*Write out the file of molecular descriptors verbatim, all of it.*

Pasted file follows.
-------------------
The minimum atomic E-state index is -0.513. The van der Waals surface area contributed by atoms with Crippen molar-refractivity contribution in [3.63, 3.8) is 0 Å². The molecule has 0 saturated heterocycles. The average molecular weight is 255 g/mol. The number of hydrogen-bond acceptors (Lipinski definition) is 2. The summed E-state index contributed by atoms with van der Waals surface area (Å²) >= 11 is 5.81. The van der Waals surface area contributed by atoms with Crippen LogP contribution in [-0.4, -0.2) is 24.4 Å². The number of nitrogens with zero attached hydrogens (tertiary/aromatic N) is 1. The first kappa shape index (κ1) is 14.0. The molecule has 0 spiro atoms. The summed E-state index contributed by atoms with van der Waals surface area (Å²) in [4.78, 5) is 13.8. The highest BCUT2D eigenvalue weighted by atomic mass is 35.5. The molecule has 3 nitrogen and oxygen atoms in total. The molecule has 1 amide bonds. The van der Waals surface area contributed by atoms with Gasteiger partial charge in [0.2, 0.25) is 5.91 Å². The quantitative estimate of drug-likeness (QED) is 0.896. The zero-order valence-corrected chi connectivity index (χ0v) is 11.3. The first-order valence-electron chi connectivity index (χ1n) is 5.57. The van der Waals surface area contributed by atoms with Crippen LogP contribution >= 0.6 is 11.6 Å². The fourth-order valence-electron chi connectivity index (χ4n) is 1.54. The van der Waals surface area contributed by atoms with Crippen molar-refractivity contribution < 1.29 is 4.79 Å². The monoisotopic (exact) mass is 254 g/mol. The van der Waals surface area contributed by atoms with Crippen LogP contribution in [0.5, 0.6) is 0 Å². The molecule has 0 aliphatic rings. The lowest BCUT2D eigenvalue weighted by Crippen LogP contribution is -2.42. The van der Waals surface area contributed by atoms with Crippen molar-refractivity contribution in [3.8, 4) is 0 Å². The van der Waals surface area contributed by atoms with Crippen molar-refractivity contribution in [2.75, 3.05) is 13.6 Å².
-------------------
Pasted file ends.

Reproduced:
The minimum atomic E-state index is -0.513. The van der Waals surface area contributed by atoms with Crippen molar-refractivity contribution in [3.63, 3.8) is 0 Å². The molecule has 0 saturated heterocycles. The average molecular weight is 255 g/mol. The number of hydrogen-bond acceptors (Lipinski definition) is 2. The summed E-state index contributed by atoms with van der Waals surface area (Å²) >= 11 is 5.81. The van der Waals surface area contributed by atoms with Crippen LogP contribution in [-0.4, -0.2) is 24.4 Å². The number of nitrogens with zero attached hydrogens (tertiary/aromatic N) is 1. The first kappa shape index (κ1) is 14.0. The molecule has 0 spiro atoms. The summed E-state index contributed by atoms with van der Waals surface area (Å²) in [4.78, 5) is 13.8. The highest BCUT2D eigenvalue weighted by atomic mass is 35.5. The molecule has 3 nitrogen and oxygen atoms in total. The molecule has 1 amide bonds. The van der Waals surface area contributed by atoms with Gasteiger partial charge in [0.2, 0.25) is 5.91 Å². The quantitative estimate of drug-likeness (QED) is 0.896. The zero-order valence-corrected chi connectivity index (χ0v) is 11.3. The first-order valence-electron chi connectivity index (χ1n) is 5.57. The van der Waals surface area contributed by atoms with Crippen LogP contribution >= 0.6 is 11.6 Å². The fourth-order valence-electron chi connectivity index (χ4n) is 1.54. The van der Waals surface area contributed by atoms with Crippen molar-refractivity contribution < 1.29 is 4.79 Å². The monoisotopic (exact) mass is 254 g/mol. The van der Waals surface area contributed by atoms with Crippen LogP contribution in [0.5, 0.6) is 0 Å². The molecule has 0 aliphatic rings. The lowest BCUT2D eigenvalue weighted by Crippen LogP contribution is -2.42. The van der Waals surface area contributed by atoms with Crippen molar-refractivity contribution in [3.8, 4) is 0 Å². The van der Waals surface area contributed by atoms with Crippen molar-refractivity contribution in [2.75, 3.05) is 13.6 Å².